Looking at Beats’ current headphone line-up, it’s impossible to miss two nearly identical models: the Beats Solo 3 and the Beats Studio Wireless. How come then that the less expensive of the two, the Beats Solo 3, is newer, lasts longer on a single charge, and features Apple’s new W1 chip that promises to offer significant performance and connectivity benefits?
Beats Studio Wireless vs Solo 3
|ImgAmazon.com Link||Brand||ProductAmazon.com Link||Price on Amazon.com|
|Beats||Beats Studio Wireless Over-Ear Headphone||215.39|
|Beats||Beats Solo3 Wireless On-Ear Headphones||163.99|
The answer has a lot to do with marketing and not much to do with the actual performance of the headphones. If you’re trying to establish yourself as a music producer, you better be ready to spend big money to get started. At the very least, you will need a capable computer, digital audio workstation software, a couple of microphones with stands, an audio interface, and a pair of studio monitors. Given that even the most basic setup can easily cost several grand, paying around $350 for the Beats Studio Wireless headphones suddenly doesn’t seem like a big deal.
But if you don’t dream in beats and verses, justifying such a big purchase isn’t as easy. Costing around $100 less than the Beats Studio Wireless, the Solo 3, with their state-of-the-art wireless chip, seem like the perfect choice for enthusiastic music listeners who like the look and sound of the Studio Wireless, but not their price.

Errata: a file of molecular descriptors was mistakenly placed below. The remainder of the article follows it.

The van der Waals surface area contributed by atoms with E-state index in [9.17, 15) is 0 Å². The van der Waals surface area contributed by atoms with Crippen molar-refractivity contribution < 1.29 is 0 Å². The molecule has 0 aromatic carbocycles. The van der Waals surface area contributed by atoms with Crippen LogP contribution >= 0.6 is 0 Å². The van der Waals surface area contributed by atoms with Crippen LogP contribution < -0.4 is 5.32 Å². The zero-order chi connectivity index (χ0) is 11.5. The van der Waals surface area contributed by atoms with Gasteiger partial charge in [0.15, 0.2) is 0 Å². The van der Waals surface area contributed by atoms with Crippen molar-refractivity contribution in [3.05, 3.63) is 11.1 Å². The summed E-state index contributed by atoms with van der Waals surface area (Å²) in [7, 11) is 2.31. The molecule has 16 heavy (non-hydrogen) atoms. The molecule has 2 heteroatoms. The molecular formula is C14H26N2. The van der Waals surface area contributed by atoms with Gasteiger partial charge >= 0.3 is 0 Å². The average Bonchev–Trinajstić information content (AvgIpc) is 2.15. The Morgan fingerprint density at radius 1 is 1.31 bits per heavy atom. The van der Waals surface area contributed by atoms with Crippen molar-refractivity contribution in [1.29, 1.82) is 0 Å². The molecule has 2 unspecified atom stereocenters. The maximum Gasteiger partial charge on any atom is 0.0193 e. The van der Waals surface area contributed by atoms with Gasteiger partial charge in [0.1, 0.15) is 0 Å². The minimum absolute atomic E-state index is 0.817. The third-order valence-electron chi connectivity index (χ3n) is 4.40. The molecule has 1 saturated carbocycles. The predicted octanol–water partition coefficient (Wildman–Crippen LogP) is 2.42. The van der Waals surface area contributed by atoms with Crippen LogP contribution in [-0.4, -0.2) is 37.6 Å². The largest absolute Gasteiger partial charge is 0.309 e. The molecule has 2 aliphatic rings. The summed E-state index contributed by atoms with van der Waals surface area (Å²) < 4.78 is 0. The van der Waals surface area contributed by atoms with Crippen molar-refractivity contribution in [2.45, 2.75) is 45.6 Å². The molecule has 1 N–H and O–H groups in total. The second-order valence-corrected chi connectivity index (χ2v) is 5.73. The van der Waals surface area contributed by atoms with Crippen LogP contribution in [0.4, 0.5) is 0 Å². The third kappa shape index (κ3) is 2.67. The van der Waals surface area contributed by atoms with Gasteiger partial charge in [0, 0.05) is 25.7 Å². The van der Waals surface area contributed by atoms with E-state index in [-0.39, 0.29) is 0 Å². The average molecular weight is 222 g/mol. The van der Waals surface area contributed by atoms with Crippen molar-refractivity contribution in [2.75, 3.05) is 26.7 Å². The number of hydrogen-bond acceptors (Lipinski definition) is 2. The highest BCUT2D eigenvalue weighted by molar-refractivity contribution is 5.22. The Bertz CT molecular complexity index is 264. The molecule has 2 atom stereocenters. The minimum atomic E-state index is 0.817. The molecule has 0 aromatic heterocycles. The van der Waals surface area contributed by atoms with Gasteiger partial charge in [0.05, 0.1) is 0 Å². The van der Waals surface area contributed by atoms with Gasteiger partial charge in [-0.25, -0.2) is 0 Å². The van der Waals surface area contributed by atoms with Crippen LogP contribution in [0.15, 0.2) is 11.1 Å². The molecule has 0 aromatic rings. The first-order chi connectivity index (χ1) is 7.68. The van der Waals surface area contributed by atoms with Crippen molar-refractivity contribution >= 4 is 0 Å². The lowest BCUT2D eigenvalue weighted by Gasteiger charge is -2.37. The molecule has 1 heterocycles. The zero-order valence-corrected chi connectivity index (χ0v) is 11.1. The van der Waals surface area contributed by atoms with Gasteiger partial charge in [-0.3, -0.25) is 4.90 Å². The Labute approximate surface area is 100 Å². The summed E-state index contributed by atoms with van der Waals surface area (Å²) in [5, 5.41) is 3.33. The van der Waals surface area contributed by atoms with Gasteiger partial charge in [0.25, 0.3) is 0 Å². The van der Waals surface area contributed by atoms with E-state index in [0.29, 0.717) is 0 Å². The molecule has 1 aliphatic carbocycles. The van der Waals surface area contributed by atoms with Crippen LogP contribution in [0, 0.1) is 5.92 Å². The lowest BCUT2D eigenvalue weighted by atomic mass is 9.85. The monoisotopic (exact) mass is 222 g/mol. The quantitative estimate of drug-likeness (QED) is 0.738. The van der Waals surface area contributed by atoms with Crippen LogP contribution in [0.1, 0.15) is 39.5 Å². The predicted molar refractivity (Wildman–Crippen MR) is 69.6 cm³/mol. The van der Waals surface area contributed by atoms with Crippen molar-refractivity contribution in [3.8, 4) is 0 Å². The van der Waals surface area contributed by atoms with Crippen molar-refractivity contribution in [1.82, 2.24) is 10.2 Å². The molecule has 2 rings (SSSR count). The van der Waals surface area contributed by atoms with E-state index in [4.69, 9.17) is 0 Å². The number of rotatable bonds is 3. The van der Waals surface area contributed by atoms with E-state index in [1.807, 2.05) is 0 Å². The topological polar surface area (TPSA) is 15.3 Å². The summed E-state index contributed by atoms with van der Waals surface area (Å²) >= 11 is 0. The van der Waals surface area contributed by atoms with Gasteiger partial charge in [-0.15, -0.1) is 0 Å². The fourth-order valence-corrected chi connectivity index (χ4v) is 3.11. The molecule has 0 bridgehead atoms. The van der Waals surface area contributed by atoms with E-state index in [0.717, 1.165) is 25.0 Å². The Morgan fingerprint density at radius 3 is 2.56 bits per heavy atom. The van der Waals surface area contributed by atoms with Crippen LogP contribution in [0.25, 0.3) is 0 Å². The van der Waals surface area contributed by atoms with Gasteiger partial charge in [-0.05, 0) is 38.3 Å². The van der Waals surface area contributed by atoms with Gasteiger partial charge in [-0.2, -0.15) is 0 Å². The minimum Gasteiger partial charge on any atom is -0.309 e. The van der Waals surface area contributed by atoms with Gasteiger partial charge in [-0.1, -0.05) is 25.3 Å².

Connectivity: Where the Magic Happens
Perhaps the most significant advantage of the Solo 3 compared to the Studio Wireless is the presence of Apple’s new W1 chip. You may already know this chip as the brain behind the Apple AirPods. According to Apple, “It can tell when you’re talking and listening, manages battery life for up to 5 hours on one charge, handles changes between calls and listening to music as well as improves the sound quality, all on its own with no added steps from the person using them.”
It also considerably simplifies the pairing process, turning what would otherwise take several steps to a single tap on the screen. To get the most out of the W1 chip, you should own the iPhone 7/7 Plus, but even older iOS devices running iOS 10 or later are supported. It’s only Android users who are out of luck. Yes, it’s still possible to use the Solo 3 with Android smartphones, but it’s back to the traditional Bluetooth pairing process.